Over sixty years ago, the Irish Folklore Commission made recordings of the last native Manx speakers. In doing so, the Commission ensured the preservation of the Manx language for generations to come.
It was summer 1947. Irish Taoiseach, Éamon de Valera, was visiting the Isle of Man as part of a relaxing tour around the Irish Sea. During his sojourn on the island, de Valera (who was a fervent advocate of Irish Gaelic) met and spoke with Ned Maddrell, a native Manx speaker.
De Valera spoke Irish, Maddrell Manx, but the languages were close enough for communication. What de Valera learned alarmed him: the Manx language was dying out and the Manx museum had no technical means to record the last speakers.
On returning to Ireland, de Valera demanded that the Irish Folklore Commission immediately send a mobile recording unit to the island. But there was one problem: the Commission, which was keen to make recordings of Irish speakers, didn’t yet possess the necessary equipment.
The demands of the Taoiseach himself, however, led to the swift appearance of a van containing a disc-cutting unit. The unit could cut sixteen inch discs, each with the capacity to record fifteen minutes of speech per side.
In 1948, the van, driven by the Commission’s Kevin Danaher, trundled into Douglas, fresh off an Irish cattle boat and covered with cow dung.
Legend has it that on arrival outside the Manx museum, director Basil Megaw threw instructions to Danaher, telling him to stay in his vehicle and to make sure the windows were fully wound up, before having the van thoroughly hosed down.
The van made its way up to remote farms in Ballaugh and Bride, as well as to the village of Cregneash where Danaher recorded speakers whose mother tongue was 19th century Manx.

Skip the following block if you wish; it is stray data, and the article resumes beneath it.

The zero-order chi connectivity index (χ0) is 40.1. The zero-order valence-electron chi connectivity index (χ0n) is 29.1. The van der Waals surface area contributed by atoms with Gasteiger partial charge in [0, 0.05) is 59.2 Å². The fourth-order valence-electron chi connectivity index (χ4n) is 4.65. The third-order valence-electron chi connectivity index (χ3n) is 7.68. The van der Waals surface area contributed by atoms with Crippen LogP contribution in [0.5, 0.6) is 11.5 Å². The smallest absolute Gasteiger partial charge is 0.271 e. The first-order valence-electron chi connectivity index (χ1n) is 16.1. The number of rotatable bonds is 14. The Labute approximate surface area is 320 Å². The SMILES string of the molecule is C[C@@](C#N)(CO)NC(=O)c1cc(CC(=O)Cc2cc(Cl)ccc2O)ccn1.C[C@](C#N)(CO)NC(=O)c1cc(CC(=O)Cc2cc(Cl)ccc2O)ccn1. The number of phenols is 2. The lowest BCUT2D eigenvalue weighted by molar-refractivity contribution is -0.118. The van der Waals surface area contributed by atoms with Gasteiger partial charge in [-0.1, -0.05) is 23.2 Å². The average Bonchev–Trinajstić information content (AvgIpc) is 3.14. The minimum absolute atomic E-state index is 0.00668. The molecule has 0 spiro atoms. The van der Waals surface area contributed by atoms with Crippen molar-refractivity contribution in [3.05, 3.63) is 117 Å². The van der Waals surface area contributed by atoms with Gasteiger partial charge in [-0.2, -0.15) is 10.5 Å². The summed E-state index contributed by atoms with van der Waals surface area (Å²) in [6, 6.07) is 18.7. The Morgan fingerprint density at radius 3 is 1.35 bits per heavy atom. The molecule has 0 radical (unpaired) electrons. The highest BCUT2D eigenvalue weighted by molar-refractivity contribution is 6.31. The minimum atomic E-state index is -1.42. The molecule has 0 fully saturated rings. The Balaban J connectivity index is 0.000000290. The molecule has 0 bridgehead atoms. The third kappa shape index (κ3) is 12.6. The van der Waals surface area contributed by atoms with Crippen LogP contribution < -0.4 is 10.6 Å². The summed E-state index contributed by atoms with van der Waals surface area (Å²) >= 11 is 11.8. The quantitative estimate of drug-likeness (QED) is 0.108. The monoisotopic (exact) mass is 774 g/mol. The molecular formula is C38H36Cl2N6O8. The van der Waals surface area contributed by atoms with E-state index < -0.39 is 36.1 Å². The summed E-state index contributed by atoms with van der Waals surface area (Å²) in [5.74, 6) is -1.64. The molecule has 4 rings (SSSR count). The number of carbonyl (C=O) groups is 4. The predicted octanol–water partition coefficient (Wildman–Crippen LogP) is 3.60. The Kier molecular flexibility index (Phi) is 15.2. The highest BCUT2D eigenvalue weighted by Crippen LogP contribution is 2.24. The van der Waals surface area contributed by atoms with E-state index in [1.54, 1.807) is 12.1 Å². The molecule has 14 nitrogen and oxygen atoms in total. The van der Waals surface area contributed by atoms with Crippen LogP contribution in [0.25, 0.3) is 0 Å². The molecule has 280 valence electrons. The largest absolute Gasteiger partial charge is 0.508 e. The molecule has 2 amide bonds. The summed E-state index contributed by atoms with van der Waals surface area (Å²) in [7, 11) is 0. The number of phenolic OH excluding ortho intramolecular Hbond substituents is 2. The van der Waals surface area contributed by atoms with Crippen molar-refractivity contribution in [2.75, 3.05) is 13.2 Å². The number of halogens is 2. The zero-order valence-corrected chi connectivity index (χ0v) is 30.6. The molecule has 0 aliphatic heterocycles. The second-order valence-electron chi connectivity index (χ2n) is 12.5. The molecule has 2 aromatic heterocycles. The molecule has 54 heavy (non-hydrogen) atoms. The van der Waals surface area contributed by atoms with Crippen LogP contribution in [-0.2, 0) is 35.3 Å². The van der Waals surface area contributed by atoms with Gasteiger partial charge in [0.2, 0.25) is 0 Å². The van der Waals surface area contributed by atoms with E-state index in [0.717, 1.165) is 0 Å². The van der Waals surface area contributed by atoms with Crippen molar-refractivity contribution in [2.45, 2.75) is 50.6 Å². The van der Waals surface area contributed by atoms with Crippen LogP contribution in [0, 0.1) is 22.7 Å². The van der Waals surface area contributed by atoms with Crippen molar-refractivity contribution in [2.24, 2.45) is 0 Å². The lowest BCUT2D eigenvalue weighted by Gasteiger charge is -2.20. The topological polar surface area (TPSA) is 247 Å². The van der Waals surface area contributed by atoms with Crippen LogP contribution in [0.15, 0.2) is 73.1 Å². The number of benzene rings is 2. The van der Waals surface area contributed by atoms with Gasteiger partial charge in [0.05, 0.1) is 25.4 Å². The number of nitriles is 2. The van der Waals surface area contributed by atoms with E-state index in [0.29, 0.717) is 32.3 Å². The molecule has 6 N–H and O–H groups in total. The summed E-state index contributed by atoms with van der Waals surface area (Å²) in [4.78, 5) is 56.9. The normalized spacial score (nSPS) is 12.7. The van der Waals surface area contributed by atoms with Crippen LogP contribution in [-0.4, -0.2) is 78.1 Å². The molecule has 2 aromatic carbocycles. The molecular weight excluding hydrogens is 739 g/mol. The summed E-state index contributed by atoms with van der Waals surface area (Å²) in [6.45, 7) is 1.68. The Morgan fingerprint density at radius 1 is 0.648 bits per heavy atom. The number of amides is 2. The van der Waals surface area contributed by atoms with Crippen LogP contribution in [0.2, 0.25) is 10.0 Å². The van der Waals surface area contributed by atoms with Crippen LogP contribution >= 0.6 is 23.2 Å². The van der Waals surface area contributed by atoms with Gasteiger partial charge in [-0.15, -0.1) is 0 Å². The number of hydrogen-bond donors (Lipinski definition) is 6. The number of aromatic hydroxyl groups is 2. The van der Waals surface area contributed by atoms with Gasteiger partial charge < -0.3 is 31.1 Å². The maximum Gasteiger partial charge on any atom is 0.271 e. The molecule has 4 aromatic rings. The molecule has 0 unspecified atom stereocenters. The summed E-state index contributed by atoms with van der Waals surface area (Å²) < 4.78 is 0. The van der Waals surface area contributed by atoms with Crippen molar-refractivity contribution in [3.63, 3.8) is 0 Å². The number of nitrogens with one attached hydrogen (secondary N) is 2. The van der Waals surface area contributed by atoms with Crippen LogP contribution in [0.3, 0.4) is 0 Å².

Locals Walter Clarke and Bill Radcliffe assisted Danaher, using batteries and convertors to power the unit. The turntable had to be balanced using a carpenter’s spirit level whilst tock and driftwood were used to prop up the apparatus.
Manx language expert, Dr Brian Stowell describes the recordings as ‘a crucial thing’ because they capture ‘Manx as naturally spoken’. ‘It was a terrific thing,’ he says. ‘It really saved the spoken language as we know it.’
The crate they came in is a reminder to us all of the importance of our rich heritage and has been chosen as one of the most significant items of historical interest on the Isle of Man today.
Manx Museum’s Kirsty Neate said “The object itself is very rough and very humble. Perhaps it’s not something we would immediately associate with importance in world history but what it brought back to the Isle of Man was invaluable.”
The cultural goodies carried inside have helped many people in their quest to learn Manx.
Today these recordings have been re-mastered, digitised and published with full transcriptions and translations. They have proved a priceless link back to the native Manx speakers for modern Manx linguists and have ensured the survival of the language”.
The recordings are available at Manx National Heritage.